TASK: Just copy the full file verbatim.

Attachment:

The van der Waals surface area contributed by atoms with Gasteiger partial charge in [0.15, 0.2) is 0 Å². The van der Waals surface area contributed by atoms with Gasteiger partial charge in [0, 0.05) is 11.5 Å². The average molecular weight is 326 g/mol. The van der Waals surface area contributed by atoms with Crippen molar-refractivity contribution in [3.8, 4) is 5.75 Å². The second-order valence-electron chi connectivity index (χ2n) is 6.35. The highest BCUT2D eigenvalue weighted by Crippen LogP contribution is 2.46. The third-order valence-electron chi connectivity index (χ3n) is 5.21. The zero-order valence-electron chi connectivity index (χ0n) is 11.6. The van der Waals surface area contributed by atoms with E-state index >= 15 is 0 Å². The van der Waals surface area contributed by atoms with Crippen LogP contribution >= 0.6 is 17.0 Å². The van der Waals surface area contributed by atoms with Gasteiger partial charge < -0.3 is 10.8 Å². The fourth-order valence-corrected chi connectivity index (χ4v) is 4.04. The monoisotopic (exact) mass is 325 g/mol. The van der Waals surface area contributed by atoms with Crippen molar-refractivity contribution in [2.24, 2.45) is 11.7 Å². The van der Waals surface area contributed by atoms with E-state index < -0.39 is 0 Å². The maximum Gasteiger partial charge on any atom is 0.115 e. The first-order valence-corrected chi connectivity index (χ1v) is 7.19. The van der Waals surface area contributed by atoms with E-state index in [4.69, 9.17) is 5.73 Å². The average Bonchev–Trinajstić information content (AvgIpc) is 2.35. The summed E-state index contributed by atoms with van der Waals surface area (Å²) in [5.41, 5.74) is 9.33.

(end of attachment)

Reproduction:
The van der Waals surface area contributed by atoms with Gasteiger partial charge in [0.15, 0.2) is 0 Å². The van der Waals surface area contributed by atoms with Gasteiger partial charge in [0, 0.05) is 11.5 Å². The average molecular weight is 326 g/mol. The van der Waals surface area contributed by atoms with Crippen molar-refractivity contribution in [3.8, 4) is 5.75 Å². The second-order valence-electron chi connectivity index (χ2n) is 6.35. The highest BCUT2D eigenvalue weighted by Crippen LogP contribution is 2.46. The third-order valence-electron chi connectivity index (χ3n) is 5.21. The zero-order valence-electron chi connectivity index (χ0n) is 11.6. The van der Waals surface area contributed by atoms with E-state index >= 15 is 0 Å². The van der Waals surface area contributed by atoms with Crippen LogP contribution >= 0.6 is 17.0 Å². The van der Waals surface area contributed by atoms with Gasteiger partial charge < -0.3 is 10.8 Å². The fourth-order valence-corrected chi connectivity index (χ4v) is 4.04. The monoisotopic (exact) mass is 325 g/mol. The van der Waals surface area contributed by atoms with Crippen molar-refractivity contribution in [2.24, 2.45) is 11.7 Å². The van der Waals surface area contributed by atoms with E-state index < -0.39 is 0 Å². The maximum Gasteiger partial charge on any atom is 0.115 e. The first-order valence-corrected chi connectivity index (χ1v) is 7.19. The van der Waals surface area contributed by atoms with E-state index in [4.69, 9.17) is 5.73 Å². The average Bonchev–Trinajstić information content (AvgIpc) is 2.35. The summed E-state index contributed by atoms with van der Waals surface area (Å²) in [5.41, 5.74) is 9.33.